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Diet & Nutrition

How to huff and puff with asthma

This month we talk to Dr George Janko, Medical Director, McKinnon Sports Medicine centre on his advice on how best to approach physical activity if you or a family member has asthma.

What is asthma?
Asthma is a breathing disorder caused by an over sensitivity of the linings of the airways, leading to constriction of the air ducts in the lungs.
What causes asthma?
It appears to be hereditary and is brought on by specific irritants, such as infections, dust, pollens, animals, fumes, nervous tension and in some people, vigorous exercise. Studies have shown that asthmatics react more adversely to exercise in dry conditions and cold conditions.
Should people with asthma avoid exercise?
Absolutely not! In fact, regular exercise is recognised as an important component of living with asthma. With continuous and gradual exercise, a person with asthma will develop greater respiratory muscle tone and possibly reduce the need for medication.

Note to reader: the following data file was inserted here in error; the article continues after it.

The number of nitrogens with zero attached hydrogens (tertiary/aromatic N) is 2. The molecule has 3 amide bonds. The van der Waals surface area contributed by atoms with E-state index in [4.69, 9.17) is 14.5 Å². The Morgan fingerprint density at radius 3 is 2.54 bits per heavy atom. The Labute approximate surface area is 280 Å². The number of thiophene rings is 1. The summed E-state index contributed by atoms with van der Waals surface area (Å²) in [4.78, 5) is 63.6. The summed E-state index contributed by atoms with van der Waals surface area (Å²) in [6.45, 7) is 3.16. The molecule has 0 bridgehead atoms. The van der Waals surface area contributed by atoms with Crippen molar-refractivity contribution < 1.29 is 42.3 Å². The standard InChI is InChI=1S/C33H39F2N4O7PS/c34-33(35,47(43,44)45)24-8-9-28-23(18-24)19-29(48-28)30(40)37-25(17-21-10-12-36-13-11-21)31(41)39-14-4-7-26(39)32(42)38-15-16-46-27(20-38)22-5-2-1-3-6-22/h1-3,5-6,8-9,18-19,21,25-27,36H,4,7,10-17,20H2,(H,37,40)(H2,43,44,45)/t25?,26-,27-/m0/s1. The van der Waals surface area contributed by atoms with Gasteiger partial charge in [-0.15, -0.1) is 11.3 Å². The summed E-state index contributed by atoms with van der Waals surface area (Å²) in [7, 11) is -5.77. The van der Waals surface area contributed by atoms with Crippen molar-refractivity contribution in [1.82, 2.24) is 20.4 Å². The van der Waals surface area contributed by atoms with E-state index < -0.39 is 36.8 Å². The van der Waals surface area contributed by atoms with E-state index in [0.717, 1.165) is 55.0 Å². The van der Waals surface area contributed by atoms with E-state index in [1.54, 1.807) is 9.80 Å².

Asthma need not be a limiting factor in sport as modern preventative medications make it possible for asthmatics to reach their full potential. Medications such as Ventolin have made exercise more available to asthmatics. New bronchodilators which help reduce the muscle spasm in the airways leading to asthma, allow for twice daily dosage using sprays. Preventative medications can also reduce the sensitivity of the linings of the airways to irritants and thus reduce the need for Ventolin or other bronchodilators. These preventative medications can also reduce the risk of severe asthma attacks.
What is the best approach?
Obviously aerobic exercise eg. running, swimming or cycling are the best option for improving respiratory muscle tone. However, care should be taken with warm up and cool down and possibly avoiding exercising in cold conditions (eg. winter mornings). As asthma is a serious and potentially life threatening disease, it should not be taken lightly. Fitness testing under the guidance of a sports doctor can be of great use in designing exercise programs and ensuring asthmatics reach their full potential safely.

YOUR SAY: How do you cope with asthma and exercise? Tell us below...

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